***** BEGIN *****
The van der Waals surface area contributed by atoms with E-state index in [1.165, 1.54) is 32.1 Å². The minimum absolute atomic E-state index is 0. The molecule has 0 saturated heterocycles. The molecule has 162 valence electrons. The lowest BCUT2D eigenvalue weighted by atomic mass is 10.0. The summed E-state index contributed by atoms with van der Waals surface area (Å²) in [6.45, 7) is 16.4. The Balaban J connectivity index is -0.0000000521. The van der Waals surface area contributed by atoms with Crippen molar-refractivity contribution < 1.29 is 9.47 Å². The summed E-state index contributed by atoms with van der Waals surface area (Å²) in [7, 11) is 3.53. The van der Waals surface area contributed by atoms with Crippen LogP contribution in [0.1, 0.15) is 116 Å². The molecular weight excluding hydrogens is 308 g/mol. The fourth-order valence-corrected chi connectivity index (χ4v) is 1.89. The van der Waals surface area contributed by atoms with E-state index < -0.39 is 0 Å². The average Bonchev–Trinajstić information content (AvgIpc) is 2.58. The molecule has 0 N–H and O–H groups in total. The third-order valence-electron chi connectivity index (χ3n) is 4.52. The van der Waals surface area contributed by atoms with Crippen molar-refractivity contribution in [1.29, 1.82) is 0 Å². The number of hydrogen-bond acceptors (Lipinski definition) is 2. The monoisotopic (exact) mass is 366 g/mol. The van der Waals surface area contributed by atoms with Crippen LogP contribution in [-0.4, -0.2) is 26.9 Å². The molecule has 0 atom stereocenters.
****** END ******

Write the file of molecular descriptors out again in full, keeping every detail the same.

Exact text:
The van der Waals surface area contributed by atoms with E-state index in [1.165, 1.54) is 32.1 Å². The minimum absolute atomic E-state index is 0. The molecule has 0 saturated heterocycles. The molecule has 162 valence electrons. The lowest BCUT2D eigenvalue weighted by atomic mass is 10.0. The summed E-state index contributed by atoms with van der Waals surface area (Å²) in [6.45, 7) is 16.4. The Balaban J connectivity index is -0.0000000521. The van der Waals surface area contributed by atoms with Crippen molar-refractivity contribution < 1.29 is 9.47 Å². The summed E-state index contributed by atoms with van der Waals surface area (Å²) in [7, 11) is 3.53. The van der Waals surface area contributed by atoms with Crippen LogP contribution in [0.1, 0.15) is 116 Å². The molecular weight excluding hydrogens is 308 g/mol. The fourth-order valence-corrected chi connectivity index (χ4v) is 1.89. The van der Waals surface area contributed by atoms with E-state index < -0.39 is 0 Å². The average Bonchev–Trinajstić information content (AvgIpc) is 2.58. The molecule has 0 N–H and O–H groups in total. The third-order valence-electron chi connectivity index (χ3n) is 4.52. The van der Waals surface area contributed by atoms with Crippen molar-refractivity contribution in [1.29, 1.82) is 0 Å². The number of hydrogen-bond acceptors (Lipinski definition) is 2. The monoisotopic (exact) mass is 366 g/mol. The van der Waals surface area contributed by atoms with Crippen LogP contribution in [-0.4, -0.2) is 26.9 Å². The molecule has 0 atom stereocenters.